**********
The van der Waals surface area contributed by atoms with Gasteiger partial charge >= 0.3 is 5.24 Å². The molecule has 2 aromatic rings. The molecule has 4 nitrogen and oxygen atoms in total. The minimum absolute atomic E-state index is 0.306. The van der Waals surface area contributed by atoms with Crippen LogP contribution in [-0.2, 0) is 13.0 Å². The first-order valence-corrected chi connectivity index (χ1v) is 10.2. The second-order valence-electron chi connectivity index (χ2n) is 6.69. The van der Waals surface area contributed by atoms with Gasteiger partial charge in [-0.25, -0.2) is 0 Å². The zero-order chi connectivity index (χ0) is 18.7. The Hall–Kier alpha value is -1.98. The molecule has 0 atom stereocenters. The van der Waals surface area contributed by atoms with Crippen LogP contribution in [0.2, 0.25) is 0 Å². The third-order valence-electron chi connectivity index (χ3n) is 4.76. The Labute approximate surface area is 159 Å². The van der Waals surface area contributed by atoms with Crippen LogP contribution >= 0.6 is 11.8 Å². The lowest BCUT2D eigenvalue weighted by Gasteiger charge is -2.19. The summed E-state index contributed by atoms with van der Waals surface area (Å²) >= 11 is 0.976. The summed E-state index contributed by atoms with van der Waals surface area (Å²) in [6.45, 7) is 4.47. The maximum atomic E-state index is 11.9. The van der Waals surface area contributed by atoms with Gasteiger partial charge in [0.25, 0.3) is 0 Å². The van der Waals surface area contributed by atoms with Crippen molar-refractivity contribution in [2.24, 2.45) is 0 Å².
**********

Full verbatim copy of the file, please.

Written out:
The van der Waals surface area contributed by atoms with Gasteiger partial charge >= 0.3 is 5.24 Å². The molecule has 2 aromatic rings. The molecule has 4 nitrogen and oxygen atoms in total. The minimum absolute atomic E-state index is 0.306. The van der Waals surface area contributed by atoms with Crippen LogP contribution in [-0.2, 0) is 13.0 Å². The first-order valence-corrected chi connectivity index (χ1v) is 10.2. The second-order valence-electron chi connectivity index (χ2n) is 6.69. The van der Waals surface area contributed by atoms with Gasteiger partial charge in [-0.25, -0.2) is 0 Å². The zero-order chi connectivity index (χ0) is 18.7. The Hall–Kier alpha value is -1.98. The molecule has 0 atom stereocenters. The van der Waals surface area contributed by atoms with Crippen LogP contribution in [0.2, 0.25) is 0 Å². The third-order valence-electron chi connectivity index (χ3n) is 4.76. The Labute approximate surface area is 159 Å². The van der Waals surface area contributed by atoms with Crippen LogP contribution >= 0.6 is 11.8 Å². The lowest BCUT2D eigenvalue weighted by Gasteiger charge is -2.19. The summed E-state index contributed by atoms with van der Waals surface area (Å²) >= 11 is 0.976. The summed E-state index contributed by atoms with van der Waals surface area (Å²) in [6.45, 7) is 4.47. The maximum atomic E-state index is 11.9. The van der Waals surface area contributed by atoms with Gasteiger partial charge in [0.25, 0.3) is 0 Å². The van der Waals surface area contributed by atoms with Crippen molar-refractivity contribution in [2.24, 2.45) is 0 Å².